1Complex numbers

IA Vectors and Matrices

1.6 Lines and circles in C

Since complex numbers can be regarded as points on the 2D plane, we can often

use complex numbers to represent two dimensional objects.

Suppose that we want to represent a straight line through

z

0

∈ C

parallel to

w ∈ C

. The obvious way to do so is to let

z

=

z

0

+

λw

where

λ

can take any

real value. However, this is not an optimal way of doing so, since we are not

using the power of complex numbers fully. This is just the same as the vector

equation for straight lines, which you may or may not know from your A levels.

Instead, we arrange the equation to give

λ

=

z−z

0

w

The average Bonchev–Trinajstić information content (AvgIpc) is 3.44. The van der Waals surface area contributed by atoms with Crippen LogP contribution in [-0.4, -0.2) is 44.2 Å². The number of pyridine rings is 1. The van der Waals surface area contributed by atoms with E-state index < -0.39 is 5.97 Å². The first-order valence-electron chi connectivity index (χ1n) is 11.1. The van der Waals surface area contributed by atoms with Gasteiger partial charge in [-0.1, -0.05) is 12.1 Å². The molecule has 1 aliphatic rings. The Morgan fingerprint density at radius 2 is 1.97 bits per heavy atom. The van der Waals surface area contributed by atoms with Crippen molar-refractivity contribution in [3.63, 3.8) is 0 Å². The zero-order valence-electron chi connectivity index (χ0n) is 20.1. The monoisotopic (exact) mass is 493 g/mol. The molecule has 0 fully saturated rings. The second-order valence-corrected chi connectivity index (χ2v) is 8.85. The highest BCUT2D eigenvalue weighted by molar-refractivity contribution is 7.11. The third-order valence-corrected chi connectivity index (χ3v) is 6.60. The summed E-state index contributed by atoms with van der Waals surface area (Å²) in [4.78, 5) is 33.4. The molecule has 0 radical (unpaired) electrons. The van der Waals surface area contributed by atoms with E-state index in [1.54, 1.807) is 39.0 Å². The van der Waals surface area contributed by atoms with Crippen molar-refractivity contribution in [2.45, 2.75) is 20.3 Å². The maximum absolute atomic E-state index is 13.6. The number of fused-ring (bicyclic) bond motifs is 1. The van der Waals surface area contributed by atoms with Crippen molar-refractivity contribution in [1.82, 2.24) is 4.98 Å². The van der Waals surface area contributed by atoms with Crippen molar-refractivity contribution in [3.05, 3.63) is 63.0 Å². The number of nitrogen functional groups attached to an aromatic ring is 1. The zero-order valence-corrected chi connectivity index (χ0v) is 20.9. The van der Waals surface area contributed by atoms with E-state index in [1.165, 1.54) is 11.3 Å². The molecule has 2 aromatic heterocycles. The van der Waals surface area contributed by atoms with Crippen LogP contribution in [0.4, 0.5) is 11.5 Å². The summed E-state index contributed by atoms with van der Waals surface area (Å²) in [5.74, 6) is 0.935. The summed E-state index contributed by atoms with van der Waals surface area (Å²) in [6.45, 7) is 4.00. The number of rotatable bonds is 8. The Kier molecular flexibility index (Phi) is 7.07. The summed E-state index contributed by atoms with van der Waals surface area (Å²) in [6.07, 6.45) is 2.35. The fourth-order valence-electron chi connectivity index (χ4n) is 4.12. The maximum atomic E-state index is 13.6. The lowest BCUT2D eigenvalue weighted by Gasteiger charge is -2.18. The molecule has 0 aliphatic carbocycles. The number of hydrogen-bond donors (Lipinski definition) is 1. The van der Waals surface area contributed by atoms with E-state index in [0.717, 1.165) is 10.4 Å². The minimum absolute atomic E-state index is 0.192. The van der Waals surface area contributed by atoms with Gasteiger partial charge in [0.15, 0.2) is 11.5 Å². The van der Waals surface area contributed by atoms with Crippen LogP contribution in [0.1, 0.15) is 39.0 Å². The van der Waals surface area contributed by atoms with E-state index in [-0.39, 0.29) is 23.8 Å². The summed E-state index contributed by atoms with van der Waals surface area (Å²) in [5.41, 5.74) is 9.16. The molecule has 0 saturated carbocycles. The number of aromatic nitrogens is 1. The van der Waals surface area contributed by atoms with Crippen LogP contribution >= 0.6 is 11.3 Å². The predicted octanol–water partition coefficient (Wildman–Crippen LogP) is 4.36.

. We take the complex

conjugate of this expression to obtain

¯

λ

=

¯z− ¯z

0

¯w

. The trick here is to realize that

λ is a real number. So we must have λ =

¯

λ. This means that we must have

z −z

0

w

=

¯z − ¯z

0

¯w

z ¯w − ¯zw = z

0

¯w − ¯z

0

w.

Theorem

(Equation of straight line)

.

The equation of a straight line through

z

0

and parallel to w is given by

z ¯w − ¯zw = z

0

¯w − ¯z

0

w.

The equation of a circle, on the other hand, is rather straightforward. Suppose

that we want a circle with center

c ∈ C

and radius

ρ ∈ R

+

. By definition of a

circle, a point

z

is on the circle iff its distance to

c

is

ρ

, i.e.

|z −c|

=

ρ

. Recalling

that |z|

2

= z¯z, we obtain,

|z − c| = ρ

|z − c|

2

= ρ

2

(z − c)(¯z − ¯c) = ρ

2

z¯z − ¯cz − c¯z = ρ

2

− c¯c

Theorem.

The general equation of a circle with center

c ∈ C

and radius

ρ ∈ R

+

can be given by

z¯z − ¯cz − c¯z = ρ

2

− c¯c.